Wood Islands to Point Prim

We started where we'd left off a couple of days before, at Wood Islands.Within a few kilometers of the ferry terminal, there are several pull-offs to undeveloped beaches. I'm embarrassed to say I don't remember which one we visited - Point Stewart, maybe? But it was a beautifully wild beach. I was delighted to discover tiny hermit crabs scurrying along in the shallow water!

Mom wanted to take a "Selfie"

After leaving the beach, we took a little detour to a plant nursery on Glashvin Road. It was different from the nurseries I'm used to visiting in that it was just like someone's garden. Want a plant? Someone will come along and dig one up for you. Aside from getting a better idea for what the plant will look like in your own garden, you get to see how it handles the PEI climate. Prices were incredibly reasonable as well.

We reconnected with Point Prim Road and stopped at a lovely little art studio called Kro in the Skye, which features stained glass and seaglass jewelry.  Hungry by this point, we stopped at what may be my new favorite island dining experience - the Point Prim Chowder House. Though it was windy, we sat on the deck with views of the lighthouse. I had the lobster roll that every lobster roll aspires to be when it grows up - huge chunks of lobster meat on the most delightfully crisp and buttery roll you could imagine.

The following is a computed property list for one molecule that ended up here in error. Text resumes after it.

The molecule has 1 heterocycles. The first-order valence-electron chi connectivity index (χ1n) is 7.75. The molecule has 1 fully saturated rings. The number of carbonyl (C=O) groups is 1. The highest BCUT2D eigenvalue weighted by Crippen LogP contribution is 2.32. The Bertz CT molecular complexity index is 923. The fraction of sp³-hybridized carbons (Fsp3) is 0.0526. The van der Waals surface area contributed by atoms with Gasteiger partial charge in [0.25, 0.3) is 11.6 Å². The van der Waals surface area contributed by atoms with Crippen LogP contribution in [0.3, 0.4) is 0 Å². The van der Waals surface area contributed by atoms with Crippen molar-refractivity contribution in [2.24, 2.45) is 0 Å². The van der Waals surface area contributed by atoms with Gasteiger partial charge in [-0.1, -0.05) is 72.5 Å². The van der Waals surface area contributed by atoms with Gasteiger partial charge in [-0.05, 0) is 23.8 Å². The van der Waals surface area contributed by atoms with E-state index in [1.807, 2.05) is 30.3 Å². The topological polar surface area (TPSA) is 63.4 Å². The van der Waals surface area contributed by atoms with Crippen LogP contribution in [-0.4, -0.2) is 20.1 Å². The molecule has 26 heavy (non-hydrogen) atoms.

Seriously, best ever.

The chowder was pretty great as well. We had carrot cake a la mode for dessert - it was so good, right down to the zucchini blossom garnish. The only downside to the restaurant was that parking was limited - cars were starting to line the drive to the lighthouse as we left.

The lighthouse itself is the oldest on the island, and is unusual in that it's round and made of brick. (Most island lighthouses are square and made of wood.) It's now covered in shingles to prevent the deterioration of the brick during harsh island winters. Located at the very end of a long peninsula, the lighthouse guards Hillsborough Bay, the connection between the capital of Charlottetown and the Northumberland Strait.

On the way out, I had to stop for a photo at the Polly Cemetery. It was named for the ship the first Scottish immigrants came over on, many of whom are now buried at this site. At the time, I didn't know the history behind the name... I just assumed it was because they knew I was awesome.


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